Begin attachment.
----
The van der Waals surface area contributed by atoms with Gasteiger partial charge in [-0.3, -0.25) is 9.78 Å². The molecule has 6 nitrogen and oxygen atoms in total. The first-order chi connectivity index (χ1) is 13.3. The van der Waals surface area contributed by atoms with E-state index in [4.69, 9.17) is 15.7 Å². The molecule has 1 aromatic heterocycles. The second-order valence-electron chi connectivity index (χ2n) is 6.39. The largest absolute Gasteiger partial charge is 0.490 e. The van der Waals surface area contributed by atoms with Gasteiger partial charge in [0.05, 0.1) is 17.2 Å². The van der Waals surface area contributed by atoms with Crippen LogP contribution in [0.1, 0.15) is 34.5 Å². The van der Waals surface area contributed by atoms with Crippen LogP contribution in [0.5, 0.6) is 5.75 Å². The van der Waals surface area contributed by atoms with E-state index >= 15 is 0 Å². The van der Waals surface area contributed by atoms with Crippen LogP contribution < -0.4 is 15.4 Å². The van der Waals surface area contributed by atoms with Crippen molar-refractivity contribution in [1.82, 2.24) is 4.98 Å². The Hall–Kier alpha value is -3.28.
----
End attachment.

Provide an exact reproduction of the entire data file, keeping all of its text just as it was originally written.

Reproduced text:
The van der Waals surface area contributed by atoms with Gasteiger partial charge in [-0.3, -0.25) is 9.78 Å². The molecule has 6 nitrogen and oxygen atoms in total. The first-order chi connectivity index (χ1) is 13.3. The van der Waals surface area contributed by atoms with E-state index in [4.69, 9.17) is 15.7 Å². The molecule has 1 aromatic heterocycles. The second-order valence-electron chi connectivity index (χ2n) is 6.39. The largest absolute Gasteiger partial charge is 0.490 e. The van der Waals surface area contributed by atoms with Gasteiger partial charge in [0.05, 0.1) is 17.2 Å². The van der Waals surface area contributed by atoms with Crippen LogP contribution in [0.1, 0.15) is 34.5 Å². The van der Waals surface area contributed by atoms with Crippen LogP contribution in [0.5, 0.6) is 5.75 Å². The van der Waals surface area contributed by atoms with E-state index >= 15 is 0 Å². The van der Waals surface area contributed by atoms with Crippen LogP contribution < -0.4 is 15.4 Å². The van der Waals surface area contributed by atoms with Crippen molar-refractivity contribution in [1.82, 2.24) is 4.98 Å². The Hall–Kier alpha value is -3.28.